Minimum credit: 

Renkun Chen, University of California at Berkeley

Size: 

The diameter of this nanowire is approximately 100 nm.

Pixels: Width: 

1215

Pixels: Height: 

1215

Permissions:

This image was created by another institution, not the NISE Network. This image is available to NISE Network member organizations for non-profit educational use only. Uses may include but are not limited to reproduction and distribution of copies, creation of derivative works, and combination with other assets to create exhibitions, programs, publications, research, and Web sites. Minimum credit required.

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Silicon Nanowire Array

Silicon Nanowire Array
This is a scanning electron microscope image of a silicon nanowire array synthesized for thermoelectric applications. Thermoelectric materials convert heat to electricity and vice versa. Most fossil-fuel-powered engines generate waste heat, so researchers are using nanotechnologies to explore ways of making thermoelectric devices more efficient in order to convert that waste heat to usable power—and thus save energy.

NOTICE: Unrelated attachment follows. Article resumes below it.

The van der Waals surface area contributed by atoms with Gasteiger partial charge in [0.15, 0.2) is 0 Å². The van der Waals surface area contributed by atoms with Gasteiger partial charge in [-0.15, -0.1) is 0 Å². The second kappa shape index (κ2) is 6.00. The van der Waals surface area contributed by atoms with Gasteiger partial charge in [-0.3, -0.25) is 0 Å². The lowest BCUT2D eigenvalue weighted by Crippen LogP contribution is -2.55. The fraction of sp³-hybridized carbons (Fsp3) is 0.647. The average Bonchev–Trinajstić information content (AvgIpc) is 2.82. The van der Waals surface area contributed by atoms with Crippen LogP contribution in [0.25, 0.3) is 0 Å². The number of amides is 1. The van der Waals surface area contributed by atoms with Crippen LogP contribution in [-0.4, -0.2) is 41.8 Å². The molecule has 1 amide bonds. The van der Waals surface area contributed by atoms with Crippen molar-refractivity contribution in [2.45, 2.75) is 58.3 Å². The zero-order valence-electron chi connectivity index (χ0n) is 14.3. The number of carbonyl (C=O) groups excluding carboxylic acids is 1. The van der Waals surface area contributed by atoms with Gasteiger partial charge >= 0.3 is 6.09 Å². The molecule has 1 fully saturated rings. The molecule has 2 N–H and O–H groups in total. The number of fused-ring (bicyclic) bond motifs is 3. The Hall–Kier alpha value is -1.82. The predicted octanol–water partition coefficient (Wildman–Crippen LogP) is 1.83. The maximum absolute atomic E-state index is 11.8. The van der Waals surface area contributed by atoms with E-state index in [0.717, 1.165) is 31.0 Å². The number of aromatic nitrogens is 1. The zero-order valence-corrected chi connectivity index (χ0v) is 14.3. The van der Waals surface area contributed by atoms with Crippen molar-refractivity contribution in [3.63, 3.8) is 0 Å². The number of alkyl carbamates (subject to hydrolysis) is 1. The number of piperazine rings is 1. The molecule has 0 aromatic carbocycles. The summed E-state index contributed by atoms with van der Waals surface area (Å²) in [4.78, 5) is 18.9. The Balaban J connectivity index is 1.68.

Minimum credit: 

Renkun Chen, University of California at Berkeley

Size: 

Each nanowire is approximately 100 nm in diameter.

Pixels: Width: 

1233

Pixels: Height: 

1233

Permissions:

This image was created by another institution, not the NISE Network. This image is available to NISE Network member organizations for non-profit educational use only. Uses may include but are not limited to reproduction and distribution of copies, creation of derivative works, and combination with other assets to create exhibitions, programs, publications, research, and Web sites. Minimum credit required.

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Glass Nanowire

Glass Nanowire